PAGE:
22 October 2014

A partial solar eclipse. Helder da Rocha
A partial solar eclipse.

Tomorrow most of the western United States and Canada will experience a partial solar eclipse. For the northern US and Canada the Moon will block up to 90% of the Sun, while for other regions it will block much less. You can find out more about this eclipse, as well as when to check it out here. I’ll add the standard note of caution that you shouldn’t look at the Sun directly during an eclipse. You should either use eclipse glasses specially made for safe viewing, or make a simple pinhole camera.

This particular eclipse won’t be seen as a total eclipse anywhere. To see a solar eclipse on Earth, the Moon must pass in front of the Sun from our vantage point. If the orbit of the Moon were exactly in line with the orbit of the Sun, then we might expect a solar eclipse once a month. But the Moon’s orbit is tilted about five degrees relative to the orbit of Earth, and this means that the Moon is often slightly above or below the Sun from our perspective when it passes between the Sun and Earth. So most months there is no solar eclipse.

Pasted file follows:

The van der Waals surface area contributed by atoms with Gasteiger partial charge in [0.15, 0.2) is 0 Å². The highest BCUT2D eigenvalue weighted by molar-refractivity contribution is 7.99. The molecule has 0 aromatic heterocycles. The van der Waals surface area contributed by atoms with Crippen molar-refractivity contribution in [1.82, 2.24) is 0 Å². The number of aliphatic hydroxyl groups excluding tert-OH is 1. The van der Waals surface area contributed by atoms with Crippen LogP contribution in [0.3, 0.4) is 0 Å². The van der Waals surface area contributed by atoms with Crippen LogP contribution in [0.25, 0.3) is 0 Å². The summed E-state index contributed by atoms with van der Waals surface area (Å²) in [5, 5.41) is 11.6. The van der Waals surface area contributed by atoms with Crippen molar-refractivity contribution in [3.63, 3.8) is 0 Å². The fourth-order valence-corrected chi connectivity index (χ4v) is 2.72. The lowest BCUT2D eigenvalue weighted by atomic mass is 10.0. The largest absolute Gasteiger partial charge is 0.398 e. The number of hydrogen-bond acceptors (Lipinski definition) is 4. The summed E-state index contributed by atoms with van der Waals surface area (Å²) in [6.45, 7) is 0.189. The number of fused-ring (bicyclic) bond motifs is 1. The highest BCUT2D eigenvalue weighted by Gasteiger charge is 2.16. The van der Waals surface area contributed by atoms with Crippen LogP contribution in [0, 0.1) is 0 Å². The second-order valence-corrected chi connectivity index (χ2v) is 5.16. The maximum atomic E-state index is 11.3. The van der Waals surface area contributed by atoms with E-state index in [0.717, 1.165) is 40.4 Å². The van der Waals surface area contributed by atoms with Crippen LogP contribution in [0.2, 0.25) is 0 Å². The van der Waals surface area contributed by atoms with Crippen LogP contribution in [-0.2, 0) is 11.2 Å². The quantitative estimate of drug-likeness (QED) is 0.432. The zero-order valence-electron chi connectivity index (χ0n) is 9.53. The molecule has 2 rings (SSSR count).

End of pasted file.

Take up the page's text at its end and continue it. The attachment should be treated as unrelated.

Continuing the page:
Types of solar eclipses. Credit: Armagh Observatory
Types of solar eclipses. Credit: Armagh Observatory

Not all solar eclipses are alike. Since the Sun is larger than the Moon, there are regions where only part of the Sun is blocked by the Moon, and the resulting shadow is called the penumbra. For a much smaller region where the Sun is completely blocked by the Moon, the shadow is called the umbra. The type of eclipse you observe depends in part on whether you are viewing it from the umbra or penumbra. In this case the Earth will pass within the umbra of the Moon, so it is only a partial eclipse.

If you happen to catch this eclipse and are waiting for a total one, you won’t have to wait too long. Make plans for August 21, 2017. On that day a total eclipse will cross the US from Oregon to South Carolina, making it within a day’s drive of most of the country.